A Deadbeat Response to Grace
Read Luke 17:11-19 in your Bible. I used the NLT to prepare these remarks.
From a recent “Americans for Prosperity” newsletter: “Travel around Thanksgiving is notoriously expensive, but the average round-trip flight in the United States for Thanksgiving is nearly 50% higher than it was last year, up by nearly a third from pre-pandemic levels.
“If those prices leave many balking at jumping on a plane, driving isn’t much better. Gas prices are up over 11% from where they were at this time last year. And it costs a whopping 44% more to fill up than it did in 2019.
“But getting there is only half the battle. Families still have to buy the food for the feast. The price of a turkey is up by 23%. The cost of white potatoes is up, too, while the cost of several essential ingredients for pie — flour, butter, and eggs — have jumped by between 17 and 32%. And to top it off, rising energy prices make it more expensive to cook, too.
“These price increases leave the Thanksgiving meal as a whole costing over 13% more than last year — a price jump that simply makes this holiday impossible for many: One in four Americans plan to skip Thanksgiving entirely.”
While it may be OK to skip the holiday of Thanksgiving, it is definitely NOT, as this passage shows, NOT OK to skip the practice of giving thanks. Giving God glory means we demonstrate our gratitude for all He has done for us, which is everything, after all. So much hangs on our having an attitude of gratitude it must be a daily practice of prayer & worship.
Gratitude is the only appropriate response to grace.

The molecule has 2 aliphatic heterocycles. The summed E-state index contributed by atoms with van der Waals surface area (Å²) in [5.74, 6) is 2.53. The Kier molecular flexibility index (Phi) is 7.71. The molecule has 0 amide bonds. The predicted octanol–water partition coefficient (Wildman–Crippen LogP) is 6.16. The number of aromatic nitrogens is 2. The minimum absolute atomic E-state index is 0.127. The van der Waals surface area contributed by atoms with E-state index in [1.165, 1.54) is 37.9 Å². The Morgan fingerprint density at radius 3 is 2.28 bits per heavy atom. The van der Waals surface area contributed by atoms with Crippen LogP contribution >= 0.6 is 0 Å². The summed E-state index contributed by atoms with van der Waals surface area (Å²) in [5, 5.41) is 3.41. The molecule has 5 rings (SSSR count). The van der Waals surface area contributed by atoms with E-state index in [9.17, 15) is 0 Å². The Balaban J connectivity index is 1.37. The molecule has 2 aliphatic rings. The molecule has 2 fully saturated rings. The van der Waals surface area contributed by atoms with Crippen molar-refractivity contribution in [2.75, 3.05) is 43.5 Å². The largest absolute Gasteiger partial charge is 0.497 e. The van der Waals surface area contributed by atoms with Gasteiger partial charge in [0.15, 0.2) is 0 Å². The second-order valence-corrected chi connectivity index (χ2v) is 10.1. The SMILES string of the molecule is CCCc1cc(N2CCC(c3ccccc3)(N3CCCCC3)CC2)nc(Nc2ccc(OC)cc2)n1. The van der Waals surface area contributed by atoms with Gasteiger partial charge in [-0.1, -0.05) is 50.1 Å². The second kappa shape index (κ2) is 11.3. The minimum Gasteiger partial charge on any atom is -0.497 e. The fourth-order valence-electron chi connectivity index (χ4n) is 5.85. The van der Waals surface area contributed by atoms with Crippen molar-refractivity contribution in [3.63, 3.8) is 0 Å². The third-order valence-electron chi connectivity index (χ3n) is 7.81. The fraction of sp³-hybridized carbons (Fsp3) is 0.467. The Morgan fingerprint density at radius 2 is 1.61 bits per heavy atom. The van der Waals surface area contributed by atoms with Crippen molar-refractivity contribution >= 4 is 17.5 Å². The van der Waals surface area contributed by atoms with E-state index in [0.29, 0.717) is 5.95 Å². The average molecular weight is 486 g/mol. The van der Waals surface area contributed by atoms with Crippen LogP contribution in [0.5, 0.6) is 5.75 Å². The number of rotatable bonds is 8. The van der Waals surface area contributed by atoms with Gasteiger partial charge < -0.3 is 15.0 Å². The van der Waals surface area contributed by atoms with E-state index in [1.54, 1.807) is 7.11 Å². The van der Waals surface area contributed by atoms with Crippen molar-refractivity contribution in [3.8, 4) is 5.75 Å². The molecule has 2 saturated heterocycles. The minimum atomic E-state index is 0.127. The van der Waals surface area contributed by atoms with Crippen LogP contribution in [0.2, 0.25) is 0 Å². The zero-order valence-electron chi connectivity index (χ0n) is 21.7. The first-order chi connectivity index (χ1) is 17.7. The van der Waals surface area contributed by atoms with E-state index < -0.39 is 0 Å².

CONTEXT – In verse eleven we learn this event occurred near a VILLAGE on the BORDER between Judea and Samaria. Thus, it should come as no surprise that the group of lepers would include a Samaritan. Since only one of them is identified as a Samaritan, we may assume the VILLAGE was on the Galilean side of the border. Also, Jesus referred to the man as a FOREIGNER, which he would’ve been in Galilee but not in Samaria.
1. These men needed to be healed of their illness and relieved of their social estrangement.
The Law of Moses required lepers to stand at a distance from healthy people and cry out, “Leper!” as a warning. Lepers were forbidden from entering the temple. (12) This was a highly contagious disease, so part of the reason for this command was to halt the spread of the illness.
Lepers lived together in “colonies” a distance from human settlements. Unable to work, they were entirely dependent on the charity of healthy people for survival. The life of a leper was often short and filled with misery.
Somehow, these lepers had heard Jesus was coming and knew of His reputation as a healer. They called Him JESUS and MASTER and they cried out to Him for MERCY. (13)
2. Jesus healed them.
Notice how this healing is different from the healings Jesus had bestowed. (14) As appropriate to the situation, this was a “no-contact” healing. Jesus touched others to heal them, but He did not touch the lepers.
Jesus did not pronounce them healed but instructed them to do what the Law commanded when a leper was healed: have it verified by THE PRIESTS (as required in Leviticus 13:1-46; 14:1-32). If a priest judged the leper healed, he carried out the sin and guilt offerings required by the Law and the person was restored to their community.